Valley Journal
Valley Journal

Fresh huckleberry pancakes attract diners to Huckleberry Patch

POLSON – Those waiting for a new ice cream shop to open got their wish recently when Scoops Ice Cream Shack opened July 4. 

The business offers 24 flavors including sherbet and sorbet, which are low dairy and non-dairy frozen treats. 

One rather unique thing about the shop is the cones, which come in five varieties: waffle, sugar, cake, pretzel and Oreo cookie. 

The shop recently switched to its off-season hours, which are 3-8 p.m. Monday through Saturday. 

Store co-owner Sheila Cox said the business will stay open through the fall and winter as long of folks continue to buy ice cream. 

Sheila and her husband Dan moved to the area 3 1/2 years ago from Hamilton and started Cherries BBQ Pit. 

It was a life change for both of them as Dan had owned an Internet business and Sheila worked previously for a temp agency. 

“We love the community,” Sheila said. “We’ve had nothing but wonderful experiences.”

She noted that the couple decided to open an ice cream shop when they bought the parcel of land where their barbecue is located: 203 Second Ave. E. 

“We thought it would be a nice addition to the town,” she said. 

Their ice cream comes Story and photos by Karen Peterson Valley Journal

ARLEE – After a year in business, The Huckleberry Patch has become a regular stop for many people including the Arlee football team.

On Friday, the team filled several tables in the dining area. They’ve made it a routine to stop in for breakfast the morning before a game. Huckleberry pancakes are a favorite for many team members.

Sarah Schurg works the front counter. She says people also really like the huckleberry milkshakes. One customer came in and ordered one for breakfast on his way to work.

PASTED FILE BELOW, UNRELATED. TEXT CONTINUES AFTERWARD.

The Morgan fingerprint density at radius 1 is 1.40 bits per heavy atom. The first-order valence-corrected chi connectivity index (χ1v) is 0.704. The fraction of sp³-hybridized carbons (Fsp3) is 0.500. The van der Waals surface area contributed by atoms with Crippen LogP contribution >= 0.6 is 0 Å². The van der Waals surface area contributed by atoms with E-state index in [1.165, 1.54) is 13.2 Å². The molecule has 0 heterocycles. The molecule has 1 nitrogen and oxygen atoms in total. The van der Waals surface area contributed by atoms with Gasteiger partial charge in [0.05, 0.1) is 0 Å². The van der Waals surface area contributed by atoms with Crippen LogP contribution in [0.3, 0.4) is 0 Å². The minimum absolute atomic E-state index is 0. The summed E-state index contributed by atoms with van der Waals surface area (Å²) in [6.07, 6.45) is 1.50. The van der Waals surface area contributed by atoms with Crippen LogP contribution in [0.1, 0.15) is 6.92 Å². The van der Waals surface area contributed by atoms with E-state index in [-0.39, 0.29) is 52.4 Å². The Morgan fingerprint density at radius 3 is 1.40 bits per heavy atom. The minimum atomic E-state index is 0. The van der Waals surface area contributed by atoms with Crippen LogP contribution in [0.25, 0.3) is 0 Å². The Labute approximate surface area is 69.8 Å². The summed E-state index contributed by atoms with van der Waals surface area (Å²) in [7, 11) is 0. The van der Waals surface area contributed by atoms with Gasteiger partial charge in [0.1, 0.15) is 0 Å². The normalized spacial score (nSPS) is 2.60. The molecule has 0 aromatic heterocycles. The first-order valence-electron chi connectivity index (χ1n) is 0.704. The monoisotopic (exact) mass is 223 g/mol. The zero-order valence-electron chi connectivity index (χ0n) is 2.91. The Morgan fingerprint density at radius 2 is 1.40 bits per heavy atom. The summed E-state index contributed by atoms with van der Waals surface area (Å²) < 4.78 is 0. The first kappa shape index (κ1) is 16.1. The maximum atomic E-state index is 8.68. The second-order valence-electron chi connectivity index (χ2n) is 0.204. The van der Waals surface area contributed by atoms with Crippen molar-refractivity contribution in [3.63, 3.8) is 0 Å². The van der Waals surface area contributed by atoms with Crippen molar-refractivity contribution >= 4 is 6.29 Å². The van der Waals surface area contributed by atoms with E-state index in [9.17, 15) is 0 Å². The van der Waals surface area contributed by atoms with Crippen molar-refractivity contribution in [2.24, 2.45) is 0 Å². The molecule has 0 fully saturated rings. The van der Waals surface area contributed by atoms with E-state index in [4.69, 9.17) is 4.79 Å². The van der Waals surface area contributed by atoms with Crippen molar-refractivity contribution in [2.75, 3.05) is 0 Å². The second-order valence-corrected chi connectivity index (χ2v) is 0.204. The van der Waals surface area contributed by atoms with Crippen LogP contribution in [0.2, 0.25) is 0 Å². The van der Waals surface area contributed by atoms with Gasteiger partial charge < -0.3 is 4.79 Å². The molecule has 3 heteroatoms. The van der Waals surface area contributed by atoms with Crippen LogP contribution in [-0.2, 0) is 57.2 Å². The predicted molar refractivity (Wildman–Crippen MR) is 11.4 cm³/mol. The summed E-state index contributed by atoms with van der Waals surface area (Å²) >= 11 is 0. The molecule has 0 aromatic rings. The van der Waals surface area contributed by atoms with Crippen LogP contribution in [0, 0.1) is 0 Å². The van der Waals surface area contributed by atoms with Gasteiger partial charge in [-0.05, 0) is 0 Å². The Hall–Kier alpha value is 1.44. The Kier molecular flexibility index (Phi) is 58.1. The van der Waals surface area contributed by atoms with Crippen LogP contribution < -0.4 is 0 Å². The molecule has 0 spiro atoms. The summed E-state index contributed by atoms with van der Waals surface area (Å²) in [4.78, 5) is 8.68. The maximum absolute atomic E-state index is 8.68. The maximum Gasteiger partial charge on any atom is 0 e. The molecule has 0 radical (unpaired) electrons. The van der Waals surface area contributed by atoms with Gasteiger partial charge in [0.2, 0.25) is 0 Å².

Fresh huckleberries are kept in the kitchen and used in several menu items like the pancakes. “We buy them from local pickers,” said Leah Allestead, gift store manager. 

A majority of the huckleberries are sent to the second Huckleberry Patch store in Hungry Horse where they are canned and sent back to use as pie filling. 

Laura Curtis makes fresh huckleberry pies every week. She usually makes 90 pies, but ran out of pie filling this week so she could only make 15, and the shop ran out of pie. 

“The pies are really popular,” she said. “I make them all year long.” 

Curtis says the process for making the pies is pretty simple. She makes the pie dough, rolls it out, puts it in a pie pan, and then she adds about a pound of huckleberries. 

“I put a hole in the middle and freeze it,” she said. The pies are baked fresh each day.

She also runs the Black Bear Espresso shop within the Huckleberry Patch where people can order coffee or other menu items and get them to go through the drive up window. 

She said one of her popular coffee drinks is the Angry Bear with double the shots of espresso, dark chocolate, hazelnut or toffee and a little huckleberry. 

The shop is also full of huckleberry items from different distributors including candy, syrup, honey and salsa. 

“We try really hard to provide Montana or U.S. made items,” Allestead said. “Local and Montana made is really important to us.” 

Montana-style souvenirs are another popular item, especially with the tourists, she said. The gift shop is on one side of the building and the dining area is on the other. The shelves are full of signs, jewelry, clothes, toys, picture frames, and other items. 

The dining menu has everything from hamburgers to fry-bread tacos. 

“We have homemade fry-bread on Tuesdays,” she said.  

Prior to a remodel and subsequent opening of the Huckleberry Patch, the building sat empty for seven years.

“We had lots of scrubbing and cleaning to do before it opened,” Allestead said. 

The business provides jobs for local people including high school students. “It’s important to keep Arlee going,” she said. 

U.S. Highway 93 divided town a few years ago creating a couplet that split north and southbound traffic. The business is located on the south side of town, right where the highway splits. She said the central location made it easier for people traveling on both sides of the highway to see the business when other downtown businesses only get traffic northbound traffic.

“Arlee has had a bit of a struggle since the highway was spilt. It’s good we have this place to provide jobs,” she said before heading off to bring out large plates of pancakes to football players. 

 

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